When it comes to World of Warcraft, I can divide my friends and acquaintances into two groups:
- Those interested in playing WoW
- Those not interested in playing WoW
The former group is mostly made up of those who currently play the game, those on a break but who know they will come back for the next expansion, and those who once played and still have some interest in the game and who might come back some day. The union between that group and the group made up of those who have played WoW would make for a Venn diagram that would almost completely overlap. Being a member of that first group almost requires that you have already played WoW at some point.
The second group is more diverse. It includes people who played WoW and didn’t like it, or who felt betrayed by some change along the line, as well as those who don’t like the MMO genre, or didn’t like some other game in the MMO genre and are thus soured on it forever (EverQuest being the primary source of those people), or people for whom video games are pretty much a game console only thing, or, of course, people who just don’t play video games. Lots of those out there.
Basically, nearly ten years into the life of World of Warcraft, most anybody I know who is going to play WoW already has. The pool of people who haven’t played WoW, but might at some point, has basically dried up.
Or so I thought.
The other day a friend mentioned that he and his wife had started playing WoW. They downloaded the very limited Starter Edition, of which I wrote recently, rolled up trolls, and started in on Azeroth. He reads the blog occasionally, so I’ll have to ask if that post planted a seed.
In hindsight, I suppose them picking the game up wasn’t a huge leap. They play Diablo III and StarCraft 2, so have Battle.net accounts already and probably the Blizzard Launcher installed as well. It is just a short step from there to having WoW installed.
And they are both MMO players. He played EverQuest at launch with a big group of us from work way back in the day, though since then he and his wife have trended more towards free to play titles like Runes of Magic and Rappelz. Their free time can be “bursty,” with stretches of not being able to log on being common, which tends to make a subscription game something of a drag. You hate to pay if you aren’t going to play.
But the fact that they picked up WoW… so technically there are TWO new players in Azeroth… got me thinking again on the whole MMO lifecycle again.
At the start an MMO is nothing but new players, and new players drive the game and are its life’s blood. You basically fizzle on the launch pad if that is not so.
Then at some point there is a transition, a time when the audience for a game is primarily people who have played the game. New players are still important, but maintaining a loyal installed base becomes a primary mission. EverQuest has been in that zone for about a decade. WoW, while still seeking new players, is clearly past the tipping point and catering to the installed base, and keeping them subscribed is the primary business model. It is certainly no coincidence that housing (of a sort, in the form of Garrisons) is coming now, as Blizzard probably hadn’t felt the need to play that card until Cataclysm. Given their speed of development, it wasn’t going to happen for Mists of Pandaria, so Warlords of Draenor becomes the expansion where Blizzard finally responds to the realization that their business model needs people to settle down and live in Azeroth. The game needs to be a bit stickier. Dailies and faction and things like Timeless Isle aren’t quite enough if the content gaps are going to keep getting longer.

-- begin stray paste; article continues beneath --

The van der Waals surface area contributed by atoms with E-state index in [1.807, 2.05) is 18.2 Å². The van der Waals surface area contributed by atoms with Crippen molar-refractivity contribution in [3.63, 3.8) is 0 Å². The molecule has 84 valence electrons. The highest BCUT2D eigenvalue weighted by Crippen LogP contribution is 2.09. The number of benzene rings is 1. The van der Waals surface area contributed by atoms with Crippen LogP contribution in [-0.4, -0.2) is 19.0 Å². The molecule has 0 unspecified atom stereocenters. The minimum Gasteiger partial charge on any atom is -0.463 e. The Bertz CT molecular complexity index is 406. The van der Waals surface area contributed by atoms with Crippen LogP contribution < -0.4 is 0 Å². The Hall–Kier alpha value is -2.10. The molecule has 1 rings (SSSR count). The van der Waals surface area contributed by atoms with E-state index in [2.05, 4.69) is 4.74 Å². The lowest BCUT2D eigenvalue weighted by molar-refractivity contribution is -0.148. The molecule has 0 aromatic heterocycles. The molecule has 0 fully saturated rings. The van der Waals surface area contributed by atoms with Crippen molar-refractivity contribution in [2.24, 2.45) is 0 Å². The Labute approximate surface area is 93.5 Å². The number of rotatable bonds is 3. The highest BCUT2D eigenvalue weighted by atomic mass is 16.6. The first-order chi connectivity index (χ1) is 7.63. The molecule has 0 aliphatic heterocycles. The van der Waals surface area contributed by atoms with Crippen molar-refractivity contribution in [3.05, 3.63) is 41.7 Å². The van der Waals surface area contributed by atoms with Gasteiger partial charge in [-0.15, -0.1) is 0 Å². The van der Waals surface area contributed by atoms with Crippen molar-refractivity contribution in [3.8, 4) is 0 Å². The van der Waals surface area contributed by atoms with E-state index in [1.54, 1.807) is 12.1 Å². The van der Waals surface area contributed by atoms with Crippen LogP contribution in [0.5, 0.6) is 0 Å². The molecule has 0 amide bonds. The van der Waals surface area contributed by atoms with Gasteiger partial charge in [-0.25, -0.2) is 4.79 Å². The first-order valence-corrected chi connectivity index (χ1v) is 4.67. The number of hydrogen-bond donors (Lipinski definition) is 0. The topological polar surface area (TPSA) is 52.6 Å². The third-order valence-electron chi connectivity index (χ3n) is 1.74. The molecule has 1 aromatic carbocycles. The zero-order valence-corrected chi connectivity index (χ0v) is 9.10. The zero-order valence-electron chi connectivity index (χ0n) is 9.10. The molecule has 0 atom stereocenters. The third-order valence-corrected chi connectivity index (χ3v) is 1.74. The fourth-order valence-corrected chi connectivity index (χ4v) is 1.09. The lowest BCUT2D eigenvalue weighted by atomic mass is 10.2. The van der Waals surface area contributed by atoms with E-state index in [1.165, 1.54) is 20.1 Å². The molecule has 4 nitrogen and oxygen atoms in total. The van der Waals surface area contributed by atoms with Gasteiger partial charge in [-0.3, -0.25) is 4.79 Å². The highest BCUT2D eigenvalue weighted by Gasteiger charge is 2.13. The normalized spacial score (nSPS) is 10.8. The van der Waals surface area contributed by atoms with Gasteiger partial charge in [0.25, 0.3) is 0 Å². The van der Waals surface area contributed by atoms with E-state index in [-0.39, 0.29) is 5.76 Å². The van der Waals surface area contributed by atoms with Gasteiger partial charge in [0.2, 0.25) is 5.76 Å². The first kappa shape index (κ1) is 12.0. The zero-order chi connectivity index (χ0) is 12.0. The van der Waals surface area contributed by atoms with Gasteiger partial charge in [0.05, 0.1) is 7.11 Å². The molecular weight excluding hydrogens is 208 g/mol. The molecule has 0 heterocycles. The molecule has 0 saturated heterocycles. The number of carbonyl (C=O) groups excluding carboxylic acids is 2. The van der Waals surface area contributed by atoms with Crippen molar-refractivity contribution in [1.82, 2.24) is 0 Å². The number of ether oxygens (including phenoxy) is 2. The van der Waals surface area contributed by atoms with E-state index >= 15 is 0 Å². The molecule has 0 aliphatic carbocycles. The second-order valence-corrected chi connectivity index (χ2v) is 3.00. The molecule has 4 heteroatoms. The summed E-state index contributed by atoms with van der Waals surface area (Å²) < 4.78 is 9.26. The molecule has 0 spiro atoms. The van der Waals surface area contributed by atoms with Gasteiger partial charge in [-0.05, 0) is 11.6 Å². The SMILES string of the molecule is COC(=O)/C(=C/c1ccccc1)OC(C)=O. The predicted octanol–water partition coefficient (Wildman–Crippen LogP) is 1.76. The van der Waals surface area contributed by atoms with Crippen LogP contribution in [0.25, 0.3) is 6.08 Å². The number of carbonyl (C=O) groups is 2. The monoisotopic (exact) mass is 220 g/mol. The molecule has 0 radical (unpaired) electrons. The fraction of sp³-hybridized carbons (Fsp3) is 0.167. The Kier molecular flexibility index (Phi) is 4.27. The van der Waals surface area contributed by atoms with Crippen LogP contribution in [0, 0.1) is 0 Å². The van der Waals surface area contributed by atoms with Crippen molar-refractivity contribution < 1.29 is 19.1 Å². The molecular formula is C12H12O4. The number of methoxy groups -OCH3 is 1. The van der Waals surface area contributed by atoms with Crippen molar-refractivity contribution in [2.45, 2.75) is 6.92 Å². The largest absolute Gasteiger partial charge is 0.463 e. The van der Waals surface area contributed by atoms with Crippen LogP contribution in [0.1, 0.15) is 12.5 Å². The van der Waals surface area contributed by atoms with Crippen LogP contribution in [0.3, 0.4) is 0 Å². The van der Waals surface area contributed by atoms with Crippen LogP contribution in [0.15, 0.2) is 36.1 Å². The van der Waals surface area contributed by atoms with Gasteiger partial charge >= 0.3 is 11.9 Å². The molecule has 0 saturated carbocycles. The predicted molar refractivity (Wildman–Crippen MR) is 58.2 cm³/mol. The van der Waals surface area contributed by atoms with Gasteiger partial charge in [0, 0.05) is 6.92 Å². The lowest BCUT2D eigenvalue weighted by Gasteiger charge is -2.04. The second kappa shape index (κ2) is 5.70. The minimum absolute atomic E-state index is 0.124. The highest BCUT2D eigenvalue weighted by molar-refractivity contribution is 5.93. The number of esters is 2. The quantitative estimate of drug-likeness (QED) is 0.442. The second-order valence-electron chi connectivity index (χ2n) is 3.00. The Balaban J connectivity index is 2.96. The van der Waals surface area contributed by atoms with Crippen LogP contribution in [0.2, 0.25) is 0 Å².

Of course, stickiness and people living settling down to live in a world is great for the game of choice, but is another problem with the genre. I won’t play the fool and say that the potential market for MMOs is only n players big, as some have in the past. The potential MMO audience is big and probably getting bigger. But we also, as a group, tend to stick with our MMOs over time. I remain interested in the next new game, but when it comes down to playing, I spend my time in WoW, which is about to turn 10 years old, and EVE Online, which is now past 11, as do a lot of people. (And I pine for EverQuest now and again, though so much time has elapsed that I probably will never really go back. Maybe there is an expiration date on MMOs if you’re away too long.)
As a group, we don’t jump to the next game so much. That Ultima Online, EverQuest, and Dark Age of Camelot remain viable, money-making enterprises in this day and age speaks to that as much as those of us who try the next new thing, only to return to the game we feel is home. It isn’t that the genre doesn’t have a big enough audience, but that MMOs are like sponges. They soak up players and hold onto them. Even after all these years sitting in a corner, EverQuest is still moist, just to push the sponge metaphor a step too far.
Anyway, I was happy to hear about friends starting off playing WoW. I was careful not to smother them with a burst of welcoming gifts. When somebody is discovering a new world, it is often better to let them explore on their own rather than jumping out from behind a bush and shouting, “Come to this server! Join our guild! Have some free stuff from the guild bank! You should really go here and do this and kill that mob and get that drop and run this dungeon and blah blah blah…” I’ve killed games for people doing that, and have had the same done to me.
So we shall see if a new seed grows in the game.
What do you think? Do you know anybody who hasn’t played WoW who might still be interested in playing it nearly a decade into its life?
Addendum: Semi-related, something Noizy Gamer tweeted about WoW new player retention rates… from 2010. 70% of of players were not making it past level 10. But then 70% of new players in F2P games seem to leave right away.